Oh, not in so many words.
But are you:
- Trailing off at the end of your sentences?
- Prefacing your ideas with “This probably won’t work, but…”?
- Inflecting your voice up at the end of each sentence? So that even a statement of fact comes out sounding like a question?
- Thinking faster than you talk so that you leap from one idea to the next without a connecting statement to bring others along?
- Adding “I don’t know…” to the end of your ideas?
- Asking “What do you think?” after every opinion you express?
- Inserting more than one “um” or “like” fillers into each sentence?
- Looking down the table or your lap while you talk?
Any of these verbal tics send the message that you can be ignored. That you’re not really sure of what you’re saying, so why should anyone else be?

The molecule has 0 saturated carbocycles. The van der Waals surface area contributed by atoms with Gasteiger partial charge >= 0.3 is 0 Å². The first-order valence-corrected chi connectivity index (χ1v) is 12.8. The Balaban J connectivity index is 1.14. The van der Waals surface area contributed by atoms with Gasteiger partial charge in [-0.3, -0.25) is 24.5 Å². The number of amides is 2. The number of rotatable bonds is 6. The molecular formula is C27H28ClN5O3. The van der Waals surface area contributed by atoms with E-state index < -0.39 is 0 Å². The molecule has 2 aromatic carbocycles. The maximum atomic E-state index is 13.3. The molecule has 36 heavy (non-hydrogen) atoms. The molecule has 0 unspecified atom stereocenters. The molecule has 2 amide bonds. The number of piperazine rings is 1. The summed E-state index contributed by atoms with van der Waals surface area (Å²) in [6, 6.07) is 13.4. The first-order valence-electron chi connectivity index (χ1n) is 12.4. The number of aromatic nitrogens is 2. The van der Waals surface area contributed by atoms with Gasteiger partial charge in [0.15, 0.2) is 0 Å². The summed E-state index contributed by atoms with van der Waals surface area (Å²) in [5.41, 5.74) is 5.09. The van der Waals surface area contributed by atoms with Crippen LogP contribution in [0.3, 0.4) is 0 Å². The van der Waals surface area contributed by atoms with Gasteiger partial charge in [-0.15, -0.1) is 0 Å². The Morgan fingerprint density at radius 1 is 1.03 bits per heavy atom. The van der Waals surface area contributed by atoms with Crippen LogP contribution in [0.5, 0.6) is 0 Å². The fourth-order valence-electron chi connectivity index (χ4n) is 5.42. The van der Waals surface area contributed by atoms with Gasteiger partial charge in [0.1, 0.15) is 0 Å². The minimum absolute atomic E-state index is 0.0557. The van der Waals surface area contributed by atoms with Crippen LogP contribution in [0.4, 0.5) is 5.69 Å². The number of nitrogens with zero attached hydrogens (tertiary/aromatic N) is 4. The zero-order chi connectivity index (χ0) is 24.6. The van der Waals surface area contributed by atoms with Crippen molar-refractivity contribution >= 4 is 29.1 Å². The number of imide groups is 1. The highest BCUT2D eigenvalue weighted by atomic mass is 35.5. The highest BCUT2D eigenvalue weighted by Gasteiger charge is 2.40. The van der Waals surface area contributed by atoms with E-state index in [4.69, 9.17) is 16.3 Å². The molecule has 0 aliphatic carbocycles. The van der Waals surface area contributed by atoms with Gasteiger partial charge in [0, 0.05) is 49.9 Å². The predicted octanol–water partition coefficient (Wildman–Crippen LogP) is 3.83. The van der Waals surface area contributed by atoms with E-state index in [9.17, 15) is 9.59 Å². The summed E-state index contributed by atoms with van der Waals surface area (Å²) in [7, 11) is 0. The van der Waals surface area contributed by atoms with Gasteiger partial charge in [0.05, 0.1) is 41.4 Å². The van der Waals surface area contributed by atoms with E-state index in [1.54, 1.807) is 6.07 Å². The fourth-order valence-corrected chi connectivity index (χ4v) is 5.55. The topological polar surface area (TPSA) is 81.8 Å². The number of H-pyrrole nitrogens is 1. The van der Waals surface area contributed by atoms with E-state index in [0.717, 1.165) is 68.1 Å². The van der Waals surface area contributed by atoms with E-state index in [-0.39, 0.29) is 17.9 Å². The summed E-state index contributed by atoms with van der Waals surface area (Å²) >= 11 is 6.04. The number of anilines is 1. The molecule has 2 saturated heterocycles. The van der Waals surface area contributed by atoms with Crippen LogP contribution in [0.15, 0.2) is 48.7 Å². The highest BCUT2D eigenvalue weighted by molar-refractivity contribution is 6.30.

We all stumble over phrases sometimes, or try to say something and have it come out mangled or inarticulate. You can survive that. But what you can’t survive is a consistent pattern of downplaying yourself. If you always ‘qualify’ your contributions with ‘This may be dumb, but — “ or “I’m not sure about this, but — “, pretty soon the people who listen to you will stop listening.
You can train yourself out of any of these habits, and the payoff is pretty huge. If you dread public speaking, it’s hard to go from there to loving it — but it’s relatively much easier to train yourself out of ending sentences with a question intonation, or replacing “um” with a deliberate pause.
And the payoff is amazing — this is like Stupid Human Psychology Tricks 101 — getting rid of these verbal tics is like automatically getting credit for being 20% smarter. Watch for it the next meeting you’re in — and better yet, use this one for yourself.